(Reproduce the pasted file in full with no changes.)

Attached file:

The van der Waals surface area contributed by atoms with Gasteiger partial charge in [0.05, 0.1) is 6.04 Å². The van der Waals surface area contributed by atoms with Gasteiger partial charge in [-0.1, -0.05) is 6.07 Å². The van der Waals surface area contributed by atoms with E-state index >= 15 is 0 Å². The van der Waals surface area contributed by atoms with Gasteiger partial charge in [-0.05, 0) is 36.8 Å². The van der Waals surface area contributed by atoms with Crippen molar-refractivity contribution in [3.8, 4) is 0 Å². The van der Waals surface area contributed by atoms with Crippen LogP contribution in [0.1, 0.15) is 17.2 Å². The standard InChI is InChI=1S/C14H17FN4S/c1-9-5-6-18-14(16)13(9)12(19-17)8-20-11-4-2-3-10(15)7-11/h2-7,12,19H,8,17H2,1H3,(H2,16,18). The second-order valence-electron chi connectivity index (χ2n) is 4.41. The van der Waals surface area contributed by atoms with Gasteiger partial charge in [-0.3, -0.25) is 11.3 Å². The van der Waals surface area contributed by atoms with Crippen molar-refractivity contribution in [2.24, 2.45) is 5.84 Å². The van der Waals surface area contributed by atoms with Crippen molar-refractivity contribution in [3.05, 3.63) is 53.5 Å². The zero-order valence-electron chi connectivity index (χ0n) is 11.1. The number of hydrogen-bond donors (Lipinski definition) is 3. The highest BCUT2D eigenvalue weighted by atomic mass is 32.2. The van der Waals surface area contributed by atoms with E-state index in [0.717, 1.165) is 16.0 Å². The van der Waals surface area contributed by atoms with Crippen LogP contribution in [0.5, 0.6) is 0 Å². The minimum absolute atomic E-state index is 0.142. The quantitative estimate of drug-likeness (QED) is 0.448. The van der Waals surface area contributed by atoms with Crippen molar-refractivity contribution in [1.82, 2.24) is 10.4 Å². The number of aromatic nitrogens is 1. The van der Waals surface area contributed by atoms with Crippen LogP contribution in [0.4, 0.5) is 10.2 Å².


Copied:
The van der Waals surface area contributed by atoms with Gasteiger partial charge in [0.05, 0.1) is 6.04 Å². The van der Waals surface area contributed by atoms with Gasteiger partial charge in [-0.1, -0.05) is 6.07 Å². The van der Waals surface area contributed by atoms with E-state index >= 15 is 0 Å². The van der Waals surface area contributed by atoms with Gasteiger partial charge in [-0.05, 0) is 36.8 Å². The van der Waals surface area contributed by atoms with Crippen molar-refractivity contribution in [3.8, 4) is 0 Å². The van der Waals surface area contributed by atoms with Crippen LogP contribution in [0.1, 0.15) is 17.2 Å². The standard InChI is InChI=1S/C14H17FN4S/c1-9-5-6-18-14(16)13(9)12(19-17)8-20-11-4-2-3-10(15)7-11/h2-7,12,19H,8,17H2,1H3,(H2,16,18). The second-order valence-electron chi connectivity index (χ2n) is 4.41. The van der Waals surface area contributed by atoms with Gasteiger partial charge in [-0.3, -0.25) is 11.3 Å². The van der Waals surface area contributed by atoms with Crippen molar-refractivity contribution in [2.24, 2.45) is 5.84 Å². The van der Waals surface area contributed by atoms with Crippen molar-refractivity contribution in [3.05, 3.63) is 53.5 Å². The zero-order valence-electron chi connectivity index (χ0n) is 11.1. The number of hydrogen-bond donors (Lipinski definition) is 3. The highest BCUT2D eigenvalue weighted by atomic mass is 32.2. The van der Waals surface area contributed by atoms with E-state index in [0.717, 1.165) is 16.0 Å². The van der Waals surface area contributed by atoms with Crippen LogP contribution in [0.5, 0.6) is 0 Å². The minimum absolute atomic E-state index is 0.142. The quantitative estimate of drug-likeness (QED) is 0.448. The van der Waals surface area contributed by atoms with Crippen molar-refractivity contribution in [1.82, 2.24) is 10.4 Å². The number of aromatic nitrogens is 1. The van der Waals surface area contributed by atoms with Crippen LogP contribution in [0.4, 0.5) is 10.2 Å².